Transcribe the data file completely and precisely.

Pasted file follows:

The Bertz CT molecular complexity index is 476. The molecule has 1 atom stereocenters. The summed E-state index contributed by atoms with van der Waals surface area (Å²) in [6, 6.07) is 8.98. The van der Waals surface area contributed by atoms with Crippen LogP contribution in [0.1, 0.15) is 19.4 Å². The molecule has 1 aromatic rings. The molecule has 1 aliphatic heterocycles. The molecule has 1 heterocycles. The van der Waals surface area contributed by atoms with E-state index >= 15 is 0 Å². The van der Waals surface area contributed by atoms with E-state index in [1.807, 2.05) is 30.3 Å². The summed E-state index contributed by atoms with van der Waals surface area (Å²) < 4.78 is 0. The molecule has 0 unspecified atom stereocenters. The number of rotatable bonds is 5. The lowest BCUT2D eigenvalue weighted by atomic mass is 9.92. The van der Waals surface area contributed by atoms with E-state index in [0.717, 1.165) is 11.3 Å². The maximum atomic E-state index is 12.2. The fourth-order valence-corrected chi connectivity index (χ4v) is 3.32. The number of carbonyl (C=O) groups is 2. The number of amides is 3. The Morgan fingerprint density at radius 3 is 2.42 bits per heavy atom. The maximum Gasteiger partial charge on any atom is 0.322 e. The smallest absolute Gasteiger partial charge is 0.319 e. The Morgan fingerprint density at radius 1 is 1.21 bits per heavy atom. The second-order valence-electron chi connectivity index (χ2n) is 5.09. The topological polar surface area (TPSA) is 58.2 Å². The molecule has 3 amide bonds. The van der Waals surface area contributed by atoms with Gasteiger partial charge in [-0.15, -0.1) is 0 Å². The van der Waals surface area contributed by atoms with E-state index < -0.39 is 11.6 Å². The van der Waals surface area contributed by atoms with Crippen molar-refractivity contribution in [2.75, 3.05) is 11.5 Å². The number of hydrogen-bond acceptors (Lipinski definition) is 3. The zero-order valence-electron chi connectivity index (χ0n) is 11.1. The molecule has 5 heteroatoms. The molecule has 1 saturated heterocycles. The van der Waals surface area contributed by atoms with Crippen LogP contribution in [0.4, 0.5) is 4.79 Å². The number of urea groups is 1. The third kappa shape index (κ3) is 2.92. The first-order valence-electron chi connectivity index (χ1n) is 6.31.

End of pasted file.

The Bertz CT molecular complexity index is 476. The molecule has 1 atom stereocenters. The summed E-state index contributed by atoms with van der Waals surface area (Å²) in [6, 6.07) is 8.98. The van der Waals surface area contributed by atoms with Crippen LogP contribution in [0.1, 0.15) is 19.4 Å². The molecule has 1 aromatic rings. The molecule has 1 aliphatic heterocycles. The molecule has 1 heterocycles. The van der Waals surface area contributed by atoms with E-state index >= 15 is 0 Å². The van der Waals surface area contributed by atoms with E-state index in [1.807, 2.05) is 30.3 Å². The summed E-state index contributed by atoms with van der Waals surface area (Å²) < 4.78 is 0. The molecule has 0 unspecified atom stereocenters. The number of rotatable bonds is 5. The lowest BCUT2D eigenvalue weighted by atomic mass is 9.92. The van der Waals surface area contributed by atoms with E-state index in [0.717, 1.165) is 11.3 Å². The maximum atomic E-state index is 12.2. The fourth-order valence-corrected chi connectivity index (χ4v) is 3.32. The number of carbonyl (C=O) groups is 2. The number of amides is 3. The Morgan fingerprint density at radius 3 is 2.42 bits per heavy atom. The maximum Gasteiger partial charge on any atom is 0.322 e. The smallest absolute Gasteiger partial charge is 0.319 e. The Morgan fingerprint density at radius 1 is 1.21 bits per heavy atom. The second-order valence-electron chi connectivity index (χ2n) is 5.09. The topological polar surface area (TPSA) is 58.2 Å². The molecule has 3 amide bonds. The van der Waals surface area contributed by atoms with Gasteiger partial charge in [-0.15, -0.1) is 0 Å². The van der Waals surface area contributed by atoms with E-state index < -0.39 is 11.6 Å². The van der Waals surface area contributed by atoms with Crippen molar-refractivity contribution in [2.75, 3.05) is 11.5 Å². The number of hydrogen-bond acceptors (Lipinski definition) is 3. The zero-order valence-electron chi connectivity index (χ0n) is 11.1. The molecule has 5 heteroatoms. The molecule has 1 saturated heterocycles. The van der Waals surface area contributed by atoms with Crippen LogP contribution in [0.4, 0.5) is 4.79 Å². The number of urea groups is 1. The third kappa shape index (κ3) is 2.92. The first-order valence-electron chi connectivity index (χ1n) is 6.31.